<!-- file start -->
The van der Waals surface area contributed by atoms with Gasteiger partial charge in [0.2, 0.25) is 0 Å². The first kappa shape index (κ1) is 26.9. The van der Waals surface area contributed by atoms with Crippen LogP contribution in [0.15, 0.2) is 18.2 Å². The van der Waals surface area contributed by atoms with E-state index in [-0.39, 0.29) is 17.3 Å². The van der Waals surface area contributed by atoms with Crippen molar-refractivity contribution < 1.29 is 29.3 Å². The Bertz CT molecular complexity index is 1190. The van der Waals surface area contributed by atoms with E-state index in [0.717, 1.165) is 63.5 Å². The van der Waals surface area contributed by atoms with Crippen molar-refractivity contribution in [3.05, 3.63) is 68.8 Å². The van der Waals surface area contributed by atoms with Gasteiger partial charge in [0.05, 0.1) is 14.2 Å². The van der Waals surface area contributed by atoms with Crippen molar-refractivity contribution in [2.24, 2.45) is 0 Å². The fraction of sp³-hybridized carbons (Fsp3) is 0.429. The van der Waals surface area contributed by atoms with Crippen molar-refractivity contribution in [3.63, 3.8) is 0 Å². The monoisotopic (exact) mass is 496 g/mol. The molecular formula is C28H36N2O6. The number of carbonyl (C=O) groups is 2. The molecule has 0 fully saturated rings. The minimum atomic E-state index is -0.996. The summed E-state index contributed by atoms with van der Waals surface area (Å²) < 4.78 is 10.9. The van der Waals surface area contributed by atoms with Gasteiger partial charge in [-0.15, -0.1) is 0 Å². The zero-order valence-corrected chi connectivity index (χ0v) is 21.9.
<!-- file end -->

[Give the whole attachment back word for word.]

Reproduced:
The van der Waals surface area contributed by atoms with Gasteiger partial charge in [0.2, 0.25) is 0 Å². The first kappa shape index (κ1) is 26.9. The van der Waals surface area contributed by atoms with Crippen LogP contribution in [0.15, 0.2) is 18.2 Å². The van der Waals surface area contributed by atoms with E-state index in [-0.39, 0.29) is 17.3 Å². The van der Waals surface area contributed by atoms with Crippen molar-refractivity contribution < 1.29 is 29.3 Å². The Bertz CT molecular complexity index is 1190. The van der Waals surface area contributed by atoms with E-state index in [0.717, 1.165) is 63.5 Å². The van der Waals surface area contributed by atoms with Crippen molar-refractivity contribution in [3.05, 3.63) is 68.8 Å². The van der Waals surface area contributed by atoms with Gasteiger partial charge in [0.05, 0.1) is 14.2 Å². The van der Waals surface area contributed by atoms with Crippen molar-refractivity contribution in [2.24, 2.45) is 0 Å². The fraction of sp³-hybridized carbons (Fsp3) is 0.429. The van der Waals surface area contributed by atoms with Crippen molar-refractivity contribution in [3.63, 3.8) is 0 Å². The monoisotopic (exact) mass is 496 g/mol. The molecular formula is C28H36N2O6. The number of carbonyl (C=O) groups is 2. The molecule has 0 fully saturated rings. The minimum atomic E-state index is -0.996. The summed E-state index contributed by atoms with van der Waals surface area (Å²) < 4.78 is 10.9. The van der Waals surface area contributed by atoms with Gasteiger partial charge in [-0.15, -0.1) is 0 Å². The zero-order valence-corrected chi connectivity index (χ0v) is 21.9.